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Solar batteries drain a lot faster these days as more and more people using them to go off-grid are attempting to run complicated energy networks on them. Many people just getting into solar energy for the first time also do not understand the science and chemistry behind this relatively new technology, and poor maintenance habits and subsequent battery damage/failure can be the result.
So what to do about a solar battery draining fast? The following methods can be used to avoid a solar battery drain and extend its life:
- Not allowing batteries to stand too long discharged between charges (more than 24 hours in warm weather and more than a few days in cooler weather)
- Not leaving a battery in storage without compensating for energy loss.
- Not using deep cycle batteries to start engines
- Fully charging batteries instead of partially charging them
- Avoiding storage of batteries in a heat of 95F or higher, which leads to internal discharge
Many factors in a manually rigged off-grid system can lead to a rapidly draining solar battery, faulty wiring by amateurs not the least of them, but some are easily prevented when learning how to use your setup. Let’s troubleshoot some of the possible technical explanations.
Causes of A Solar Battery Drain
Regardless of whether it is living up to its expected life or not, a battery of any type is going to drain and die eventually. Batteries (even rechargeable ones) should be regarded as a fuel source that must be replenished occasionally.
Rechargeable batteries can potentially last a lot longer than non-rechargeable batteries, and this is one of their benefits in an off-grid setup. However, their longevity is very dependent on proper usage and maintenance, so it is vital that you understand how the batteries work.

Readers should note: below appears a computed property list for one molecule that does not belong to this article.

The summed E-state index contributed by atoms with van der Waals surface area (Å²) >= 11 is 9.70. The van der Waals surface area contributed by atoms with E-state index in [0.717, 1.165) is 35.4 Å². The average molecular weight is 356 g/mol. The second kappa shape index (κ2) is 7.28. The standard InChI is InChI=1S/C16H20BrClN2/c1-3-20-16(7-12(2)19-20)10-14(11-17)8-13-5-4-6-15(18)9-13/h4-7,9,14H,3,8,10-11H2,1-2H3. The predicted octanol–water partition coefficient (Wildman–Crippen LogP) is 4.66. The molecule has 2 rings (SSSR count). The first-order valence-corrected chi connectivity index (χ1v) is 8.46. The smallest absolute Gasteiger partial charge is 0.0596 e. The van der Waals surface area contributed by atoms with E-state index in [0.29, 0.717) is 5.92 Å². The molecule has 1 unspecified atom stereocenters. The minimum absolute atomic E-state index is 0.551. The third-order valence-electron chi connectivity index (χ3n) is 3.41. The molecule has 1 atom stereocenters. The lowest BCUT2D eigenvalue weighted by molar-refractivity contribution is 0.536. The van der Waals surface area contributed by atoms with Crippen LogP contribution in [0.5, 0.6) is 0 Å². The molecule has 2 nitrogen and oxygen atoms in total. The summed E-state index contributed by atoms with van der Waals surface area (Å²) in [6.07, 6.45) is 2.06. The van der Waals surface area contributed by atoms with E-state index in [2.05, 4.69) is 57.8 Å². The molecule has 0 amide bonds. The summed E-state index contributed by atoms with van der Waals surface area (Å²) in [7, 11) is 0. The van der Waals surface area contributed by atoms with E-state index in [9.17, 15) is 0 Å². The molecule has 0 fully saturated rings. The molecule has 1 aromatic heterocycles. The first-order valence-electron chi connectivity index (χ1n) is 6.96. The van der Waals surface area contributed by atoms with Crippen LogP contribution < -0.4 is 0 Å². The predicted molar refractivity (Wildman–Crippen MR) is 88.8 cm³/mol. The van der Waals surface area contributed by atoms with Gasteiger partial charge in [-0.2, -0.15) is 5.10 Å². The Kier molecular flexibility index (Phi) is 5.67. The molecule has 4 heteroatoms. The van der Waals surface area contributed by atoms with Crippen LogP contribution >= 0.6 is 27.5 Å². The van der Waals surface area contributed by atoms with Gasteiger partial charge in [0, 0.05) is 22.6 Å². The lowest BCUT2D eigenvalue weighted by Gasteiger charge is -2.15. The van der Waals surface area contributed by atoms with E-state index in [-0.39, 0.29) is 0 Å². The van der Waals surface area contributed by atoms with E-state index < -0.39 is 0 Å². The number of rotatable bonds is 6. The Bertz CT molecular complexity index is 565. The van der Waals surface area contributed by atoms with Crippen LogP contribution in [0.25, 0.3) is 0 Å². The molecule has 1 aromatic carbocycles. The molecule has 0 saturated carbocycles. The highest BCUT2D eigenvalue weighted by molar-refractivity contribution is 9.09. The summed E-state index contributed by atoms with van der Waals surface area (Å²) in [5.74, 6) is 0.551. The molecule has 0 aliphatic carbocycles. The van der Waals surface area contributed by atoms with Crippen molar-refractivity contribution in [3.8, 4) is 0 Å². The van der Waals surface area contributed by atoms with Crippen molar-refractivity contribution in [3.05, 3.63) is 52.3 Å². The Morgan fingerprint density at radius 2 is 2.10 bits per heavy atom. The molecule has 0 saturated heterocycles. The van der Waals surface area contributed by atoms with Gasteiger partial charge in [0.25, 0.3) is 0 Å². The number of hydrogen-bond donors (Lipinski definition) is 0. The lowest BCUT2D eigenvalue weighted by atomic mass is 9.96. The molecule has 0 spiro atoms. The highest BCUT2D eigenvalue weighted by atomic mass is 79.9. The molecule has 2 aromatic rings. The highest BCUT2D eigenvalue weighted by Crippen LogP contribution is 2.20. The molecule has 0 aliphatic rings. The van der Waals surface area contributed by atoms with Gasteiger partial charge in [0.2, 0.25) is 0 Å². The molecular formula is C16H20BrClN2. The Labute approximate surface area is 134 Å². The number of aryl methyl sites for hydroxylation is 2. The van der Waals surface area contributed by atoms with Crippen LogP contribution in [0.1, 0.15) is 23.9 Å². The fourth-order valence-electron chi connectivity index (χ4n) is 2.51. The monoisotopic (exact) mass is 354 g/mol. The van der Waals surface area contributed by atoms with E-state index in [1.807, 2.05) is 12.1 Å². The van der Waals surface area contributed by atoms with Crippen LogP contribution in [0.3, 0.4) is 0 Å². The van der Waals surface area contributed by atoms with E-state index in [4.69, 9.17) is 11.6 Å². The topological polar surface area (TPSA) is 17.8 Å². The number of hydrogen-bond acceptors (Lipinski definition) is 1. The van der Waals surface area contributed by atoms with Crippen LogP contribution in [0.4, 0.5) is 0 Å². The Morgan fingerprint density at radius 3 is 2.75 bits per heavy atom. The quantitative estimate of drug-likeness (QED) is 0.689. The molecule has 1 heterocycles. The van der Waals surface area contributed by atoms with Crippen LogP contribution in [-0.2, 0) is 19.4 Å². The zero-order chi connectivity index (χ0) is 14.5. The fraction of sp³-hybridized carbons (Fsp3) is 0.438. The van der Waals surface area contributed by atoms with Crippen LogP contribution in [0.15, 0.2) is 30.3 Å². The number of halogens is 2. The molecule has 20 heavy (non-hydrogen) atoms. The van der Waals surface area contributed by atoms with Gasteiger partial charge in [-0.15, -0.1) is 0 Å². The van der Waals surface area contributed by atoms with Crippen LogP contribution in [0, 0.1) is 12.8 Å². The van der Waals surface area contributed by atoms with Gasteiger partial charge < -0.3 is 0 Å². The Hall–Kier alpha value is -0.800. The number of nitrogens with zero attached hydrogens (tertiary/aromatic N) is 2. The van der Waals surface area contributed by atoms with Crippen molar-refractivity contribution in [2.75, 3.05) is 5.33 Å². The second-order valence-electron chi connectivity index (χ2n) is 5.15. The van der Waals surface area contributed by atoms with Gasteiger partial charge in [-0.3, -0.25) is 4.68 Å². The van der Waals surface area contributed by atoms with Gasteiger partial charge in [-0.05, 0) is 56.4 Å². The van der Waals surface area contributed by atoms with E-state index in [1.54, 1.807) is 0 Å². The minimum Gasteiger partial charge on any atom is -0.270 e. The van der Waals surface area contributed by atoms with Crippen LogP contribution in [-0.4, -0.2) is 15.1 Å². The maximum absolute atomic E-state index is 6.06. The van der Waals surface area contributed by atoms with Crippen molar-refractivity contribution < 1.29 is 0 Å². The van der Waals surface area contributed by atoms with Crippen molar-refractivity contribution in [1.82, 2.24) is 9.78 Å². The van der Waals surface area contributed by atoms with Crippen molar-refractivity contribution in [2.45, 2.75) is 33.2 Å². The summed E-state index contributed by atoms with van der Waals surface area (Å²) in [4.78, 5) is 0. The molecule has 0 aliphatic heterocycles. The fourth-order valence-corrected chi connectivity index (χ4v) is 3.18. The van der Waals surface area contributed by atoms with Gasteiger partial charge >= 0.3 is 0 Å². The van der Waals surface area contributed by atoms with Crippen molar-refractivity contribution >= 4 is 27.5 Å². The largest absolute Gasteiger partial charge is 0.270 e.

factors can cause a solar battery to drain much more quickly than the normal
wear and tear of use would account for. These are some of the things that can
cause a solar battery to drain faster
- Using a battery that was manufactured more than eight months before use. Batteries that have been freshly manufactured will have a much longer lifespan than those that have been sitting in storage waiting to be bought.
- Not charging a battery fully before using it. Only partially charging a battery causes sulfation within the battery and relatively quick battery damage. Always bring a battery to full charge before using.
- Mixing-and-matching different kinds of batteries in one bank. All batteries must be on the same voltage to be used. If you use different batteries on the same bank, one will die quickly, and the other will soon follow.
- Charging the battery incorrectly (improper amps-to-capacity). If a battery charge has amps that are too high for the battery, the battery might charge quickly, but it will also lose a lot of its life expectancy. This can cause the battery to fail twice as fast.
- Allowing batteries to rest unused in long-term storage. All batteries self-discharge over time, so it is important to apply charge whenever the charge level falls below the recommended levels. This recommended level varies on battery type.
- Allowing batteries to stand too long discharged between charges. If a battery is fully discharged and left standing before being fully recharged, this leads to eventual sulfation.
- Keeping batteries in temperatures above 95°F. High temperatures increase internal discharge and cause a standing battery drain.
- Using deep cycle batteries to start engines. Deep cycle batteries are not intended for this purpose and using them to power powerful bursts of electrical energy (rather than extended duration current) can cause cumulative damage.
Long story short, many of the bad battery maintenance practices listed above result in chemical sulfation within the battery itself, a cumulative effect that is one of the leading causes of solar battery failure. Read more about sulfation below.